Joe Wilkes – Looking for the grave of Garcia Lorca

Joe WilkesThere is a parallel universe to ours where Lady Gaga is a pub singer and Simon Cowell is a used car salesmen.

In that same universe London singer/songwriter Joe Wilkes is a superstar, his records sell by the million and he owns a ranch in Texas complete with runway and private jet.

Meanwhile in this dimension (every now and then), Joe puts out a collection of new songs, no big fanfares, or conical bra’s, just real music, sung and played by a real musician.

We got the rundown from Joe on the his latest CD, ‘Looking for the Grave of Garcia Lorca‘, the follow up to the excellent ‘Here on this Frontline‘, and a strikingly beautiful set of songs.

So who is Garcia Lorca?

He was a Spanish artist, who mainly wrote plays and poetry. He was killed during the Spanish civil war in 1936, since his body was never officially found he become a symbol of rememberence for the many thousands of people who ‘disappeared’ in the War.

I thought it was an interesting metaphor because as it says in the lyrics ‘You can’t burn and bury the truth with earth and mud. It will come out in the rain’.

Where was the record made?
It was one of the last things to be done at Escapade Studios in Greenwich, it was a converted cowshed, but there was some great records made there. They have demolished it now!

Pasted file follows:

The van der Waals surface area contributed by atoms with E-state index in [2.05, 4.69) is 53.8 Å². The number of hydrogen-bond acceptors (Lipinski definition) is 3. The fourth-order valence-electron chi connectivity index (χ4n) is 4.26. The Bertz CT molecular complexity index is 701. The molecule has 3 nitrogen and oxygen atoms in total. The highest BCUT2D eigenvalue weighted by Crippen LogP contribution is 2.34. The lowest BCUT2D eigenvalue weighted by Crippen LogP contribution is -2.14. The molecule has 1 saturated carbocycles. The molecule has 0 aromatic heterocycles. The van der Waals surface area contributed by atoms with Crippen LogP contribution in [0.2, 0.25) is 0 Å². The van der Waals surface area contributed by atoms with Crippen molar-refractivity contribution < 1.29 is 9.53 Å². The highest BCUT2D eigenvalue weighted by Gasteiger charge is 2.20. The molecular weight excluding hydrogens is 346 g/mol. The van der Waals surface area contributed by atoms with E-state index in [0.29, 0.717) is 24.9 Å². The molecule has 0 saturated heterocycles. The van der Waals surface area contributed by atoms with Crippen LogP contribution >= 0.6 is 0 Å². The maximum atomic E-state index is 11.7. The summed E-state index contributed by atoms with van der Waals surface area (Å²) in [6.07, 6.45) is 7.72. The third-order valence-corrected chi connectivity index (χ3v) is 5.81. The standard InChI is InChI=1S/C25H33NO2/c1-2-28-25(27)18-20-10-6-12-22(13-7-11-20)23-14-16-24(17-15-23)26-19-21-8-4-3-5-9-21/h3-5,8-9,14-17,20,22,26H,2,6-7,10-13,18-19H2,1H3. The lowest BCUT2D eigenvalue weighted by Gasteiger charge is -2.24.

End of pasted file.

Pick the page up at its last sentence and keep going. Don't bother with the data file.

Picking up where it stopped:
You are a great storyteller, who is an inspiration to you musically and lyrically?
There are so many people who influenced me as a musician but Bob Dylan, Leonard Cohen, John Martyn, Nick Drake, David Graham, Bert Jansch and Joni Mitchell are a few that spring to mind readily.

The record has some great string arrangements on it.
Thanks! Am really happy with how it came out.. A good friend of mine Antoine Reininger has done all the string arrangements on all of my records and we had some amazing musicians who had just graduated from Trinity, (the Greenwich music college) to play on it.

We always recorded at night, I think that helped with the atmosphere too.

Do you think living in France was good for your songwriting?
The band I was in, we used to go and do a tour every year in France and one year we went and I just sorted of stayed there. I was playing in a band in Paris (Dom Branche) and I think the atmosphere of the place definitely seeped in to my songwriting.

Since being back in the UK Joe continues to play across London and beyond, he makes regular trips to Spain after forging a friendship with Luis de Benito, Spain’s answer to John Peel. He is a regular on TV and Radio over there and since ‘Lorca’ he has become something of a underground cult folk hero.

‘It’s nice to go out there and do all those things’, he adds, but you get the impression feeling the warmth from the spotlight isn’t Joe’s motivation for being a musician, more an occupational hazard.

Who are you listening to at the moment?

Have a listen to Benjamin Folk Thomas, (and that is his real name) he’s this 22yr old guy, his stuff is quite Americana(y), I’ve done some gigs with and he is amazing.. Adam Beattie and SongDog are really good too…

Joe is happy to be away from major label pressure and releases his music with Spitz, the record label of the old Spitz club in East London. They allow him the freedom to do things at his own pace and the music sounds all the better for it. If you are are a fan of great folky storytelling songs give it a listen.

Look out for a UK tour from Joe later in the year.

Get more info from his website and download a song from Looking for the Grave of Garcia Lorca on our free sampler (below).

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